Symptoms like insomnia and nausea may also be treated medically. While safety is the first priority of detox, medical professionals will help to keep you as comfortable as possible. Many detox centers also have clinicians on staff to help you deal with some of the deeper issues that might come with an alcohol use disorder. Addiction is associated with problems like anxiety, depression, and other mental health disorders. Mental health, drug cravings, and triggers may be addressed in detox, but they will continue to be treated in the next levels of care in addiction treatment.
After you complete a detox program, the next step in treatment will depend on your specific needs. Addiction is a chronic disease that affects the reward center of the brain, and it usually requires more than a week of medical detox to address it effectively. When you enter an addiction treatment program, you go through an assessment process that’s intended to determine your specific needs.
Doctors and clinicians often use the ASAM criteria to help place you in the level of care that can best help you. The criteria is a list of factors addiction treatment professionals can use to evaluate your needs. Factors include your withdrawal potential, medical conditions, psychological conditions, relapse potential, living environment, and readiness to change.
If you’ve gone through alcohol detox already, your withdrawal potential should be low, but you may still have some medical needs that need to be monitored. If so, you may go through an inpatient treatment program that involves 24-hour medically monitored treatment. If you have high-level needs but don’t require round-the-clock medical services, you may go through an outpatient program that involves more than nine hours of treatment each week.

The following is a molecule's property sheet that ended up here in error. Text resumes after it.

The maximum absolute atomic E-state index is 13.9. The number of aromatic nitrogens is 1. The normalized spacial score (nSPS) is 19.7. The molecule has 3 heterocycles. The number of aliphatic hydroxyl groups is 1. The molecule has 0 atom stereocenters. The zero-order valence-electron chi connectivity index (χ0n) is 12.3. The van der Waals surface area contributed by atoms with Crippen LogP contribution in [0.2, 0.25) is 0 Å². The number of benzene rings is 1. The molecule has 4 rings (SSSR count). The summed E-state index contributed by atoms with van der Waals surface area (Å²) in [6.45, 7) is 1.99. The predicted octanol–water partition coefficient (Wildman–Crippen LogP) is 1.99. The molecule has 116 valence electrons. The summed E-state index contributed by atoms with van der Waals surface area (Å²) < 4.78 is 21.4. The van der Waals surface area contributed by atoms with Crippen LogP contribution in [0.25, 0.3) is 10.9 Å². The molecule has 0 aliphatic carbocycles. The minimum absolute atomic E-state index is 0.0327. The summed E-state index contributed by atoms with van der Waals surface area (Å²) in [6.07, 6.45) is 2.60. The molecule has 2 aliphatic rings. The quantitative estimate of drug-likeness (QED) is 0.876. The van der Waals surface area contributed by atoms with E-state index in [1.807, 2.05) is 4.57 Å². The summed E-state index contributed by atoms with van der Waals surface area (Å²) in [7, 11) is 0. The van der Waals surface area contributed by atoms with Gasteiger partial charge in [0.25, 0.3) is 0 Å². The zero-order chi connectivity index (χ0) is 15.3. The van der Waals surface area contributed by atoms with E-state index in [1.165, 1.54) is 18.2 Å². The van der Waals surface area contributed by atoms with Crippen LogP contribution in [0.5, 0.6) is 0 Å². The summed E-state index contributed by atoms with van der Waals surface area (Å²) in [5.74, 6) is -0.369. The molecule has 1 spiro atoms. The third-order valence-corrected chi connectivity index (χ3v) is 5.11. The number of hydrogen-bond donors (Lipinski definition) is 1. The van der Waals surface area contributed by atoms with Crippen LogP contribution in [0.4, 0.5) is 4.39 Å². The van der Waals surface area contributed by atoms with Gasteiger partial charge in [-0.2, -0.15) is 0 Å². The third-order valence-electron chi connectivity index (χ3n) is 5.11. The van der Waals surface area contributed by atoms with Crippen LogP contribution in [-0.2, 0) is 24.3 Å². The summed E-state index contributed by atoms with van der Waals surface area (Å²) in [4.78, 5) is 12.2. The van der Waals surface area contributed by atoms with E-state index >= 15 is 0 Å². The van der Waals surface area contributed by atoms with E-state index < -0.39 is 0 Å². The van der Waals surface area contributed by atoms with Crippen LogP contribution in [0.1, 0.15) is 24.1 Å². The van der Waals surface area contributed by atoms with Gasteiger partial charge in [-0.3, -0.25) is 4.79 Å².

Partial hospitalization programs involve more than 20 hours of treatment each week. As you progress and require lower levels of care, you may go through an outpatient program that entails fewer than nine hours of treatment per week. Through each level of care, you’ll go through therapy options that are tailored for you with the goal of leading to long-lasting sobriety.
American Psychiatric Association. (2017, January). What Is Addiction? from https://www.psychiatry.org/patients-families/addiction/what-is-addiction
ASAM. (n.d.). What is the ASAM Criteria? from https://www.asam.org/resources/the-asam-criteria/about
NIAAA. (n.d.). Alcohol facts and statistics. from https://www.niaaa.nih.gov/publications/brochures-and-fact-sheets/alcohol-facts-and-statistics
National Library of Medicine. (2007). Alcohol withdrawal syndrome: How to predict, prevent, diagnose and treat it. from https://pubmed.ncbi.nlm.nih.gov/17323538/
Khan, G. (2020, December 12). Alcohol withdrawal symptoms: What you need to know. from https://www.webmd.com/connect-to-care/addiction-treatment-recovery/alcohol/alcohol-withdrawal-symptoms-timeline